Objects like 3200 Phaethon, which are larger than a kilometer or two, strike the Earth every few million years, and they produce catastrophic effects at a global scale. Perhaps the most well known is the impact behind the Cretaceous-Tertiary extinction that killed the dinosaurs, as well as the majority of other plant and animal species on the planet at the time. This event was widely discussed in the news in 2016, when drilling samples from the Chicxulub crater on Mexico’s Yucatán peninsula corroborated existing theories for the impact. While these large asteroids would be the most devastating, they are also the easiest to detect. NASA is vigilantly surveying and monitoring NEOs, enabling their detection so we could potentially deflect them before they cause a hazard to life as we know it.

Chicxulub crater
Artist’s reconstruction of Chicxulub crater soon after impact, 66 million years ago. From DETLEV VAN RAVENSWAAY/SCIENCE

Preventing Impact

A number of methods exist to divert the path of an approaching asteroid. For smaller hazards, this could be accomplished by striking the object directly with a high-speed rocket, or by sending a massive spacecraft to slowly tug the object off course using the force of its own gravity. To be effective, such methods require advance notice of a threat, especially for larger asteroids. While firing a projectile into an oncoming threat is the simplest to implement given our current technology, we are still decades away from seeing this as an option that is ready for immediate use. The gravitational tug method remains untested and may take even longer. The time it will take before these options become a reality highlights the importance of proactively monitoring NEOs.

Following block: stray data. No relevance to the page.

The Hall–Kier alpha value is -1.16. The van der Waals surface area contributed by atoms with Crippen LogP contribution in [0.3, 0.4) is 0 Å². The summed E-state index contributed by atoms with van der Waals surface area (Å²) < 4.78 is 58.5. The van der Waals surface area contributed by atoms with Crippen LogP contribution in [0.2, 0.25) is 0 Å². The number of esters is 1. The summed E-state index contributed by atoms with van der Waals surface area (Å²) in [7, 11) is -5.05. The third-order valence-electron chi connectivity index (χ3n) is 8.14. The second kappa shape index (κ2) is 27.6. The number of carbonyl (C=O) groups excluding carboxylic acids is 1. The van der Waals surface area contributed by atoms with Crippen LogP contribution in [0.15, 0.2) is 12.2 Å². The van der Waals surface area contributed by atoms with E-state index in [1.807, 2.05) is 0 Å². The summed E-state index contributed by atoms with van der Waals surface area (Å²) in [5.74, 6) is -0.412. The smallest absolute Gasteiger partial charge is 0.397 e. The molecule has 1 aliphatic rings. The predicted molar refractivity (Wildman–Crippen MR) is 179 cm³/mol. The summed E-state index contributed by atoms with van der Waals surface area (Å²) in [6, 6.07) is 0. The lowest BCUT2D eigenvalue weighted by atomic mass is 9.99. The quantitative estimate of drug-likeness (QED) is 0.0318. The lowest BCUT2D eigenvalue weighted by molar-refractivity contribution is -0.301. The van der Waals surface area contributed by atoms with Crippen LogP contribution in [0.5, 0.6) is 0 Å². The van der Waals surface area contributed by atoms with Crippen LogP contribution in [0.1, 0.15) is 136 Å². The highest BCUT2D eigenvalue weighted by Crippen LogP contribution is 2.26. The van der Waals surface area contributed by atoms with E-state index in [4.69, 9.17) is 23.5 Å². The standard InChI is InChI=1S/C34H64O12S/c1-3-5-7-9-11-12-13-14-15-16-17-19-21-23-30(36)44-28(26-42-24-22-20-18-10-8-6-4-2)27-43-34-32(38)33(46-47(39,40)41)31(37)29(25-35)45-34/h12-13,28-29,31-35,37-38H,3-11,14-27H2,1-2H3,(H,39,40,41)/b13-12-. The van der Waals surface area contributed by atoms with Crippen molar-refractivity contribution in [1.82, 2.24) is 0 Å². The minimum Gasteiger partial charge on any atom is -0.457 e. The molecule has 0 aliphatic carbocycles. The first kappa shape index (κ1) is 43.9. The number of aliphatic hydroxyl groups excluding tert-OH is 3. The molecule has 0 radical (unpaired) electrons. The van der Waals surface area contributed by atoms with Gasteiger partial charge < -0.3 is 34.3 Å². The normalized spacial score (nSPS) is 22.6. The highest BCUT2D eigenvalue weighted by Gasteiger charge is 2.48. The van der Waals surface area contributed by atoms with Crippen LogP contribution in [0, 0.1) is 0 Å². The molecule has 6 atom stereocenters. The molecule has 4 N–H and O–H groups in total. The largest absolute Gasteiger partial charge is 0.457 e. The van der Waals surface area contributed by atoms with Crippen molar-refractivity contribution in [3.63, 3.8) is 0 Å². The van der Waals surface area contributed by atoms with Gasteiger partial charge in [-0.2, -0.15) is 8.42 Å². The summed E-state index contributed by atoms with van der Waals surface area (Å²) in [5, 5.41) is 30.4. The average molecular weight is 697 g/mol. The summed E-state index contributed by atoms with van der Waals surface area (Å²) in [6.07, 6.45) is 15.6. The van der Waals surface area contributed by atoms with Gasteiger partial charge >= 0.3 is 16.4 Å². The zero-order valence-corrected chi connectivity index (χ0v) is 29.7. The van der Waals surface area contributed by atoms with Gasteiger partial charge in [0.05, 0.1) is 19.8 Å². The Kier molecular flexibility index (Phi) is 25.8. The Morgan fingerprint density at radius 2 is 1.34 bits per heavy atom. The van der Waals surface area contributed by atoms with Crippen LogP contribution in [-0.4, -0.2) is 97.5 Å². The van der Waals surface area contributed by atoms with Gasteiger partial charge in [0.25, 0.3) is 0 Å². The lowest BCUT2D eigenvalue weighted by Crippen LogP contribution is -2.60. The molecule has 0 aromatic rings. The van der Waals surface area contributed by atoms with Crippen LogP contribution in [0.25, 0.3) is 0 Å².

For the largest of asteroids, or as a last resort after failed attempts on smaller options, NASA may have to resort to the nuclear option. This involves attacking the asteroid with a nuclear bomb to produce a massive explosion that deflects its path. This method risks fracturing the asteroid, sending potentially radioactive debris on a collision course with Earth. Nevertheless, this may be a highly effective technique if properly timed. The use of nuclear explosives in space violates the international Outer Space Treaty, however, which was signed in 1967. Bypassing such laws would require cooperation between many nations to avoid conflict.

While these particular options are all technologically feasible, governments have generally invested little in their implementation. As a result, even the most rudimentary of protective measures would require decades of development and preparation to ensure complete reliability when put to use. Because large impact events are sporadic, the proactive detection and monitoring of potentially hazardous objects in our planet’s vicinity is of critical importance for avoiding catastrophe; early warning gives our scientists and engineers the time needed to deflect an asteroid before it’s too late.

Nathan Baskin is a freelance science writer who earned his master’s degree in the Geophysical Sciences from the University of Chicago. You can follow him on Twitter @NathanJBaskin or visit his personal website to learn more about his work.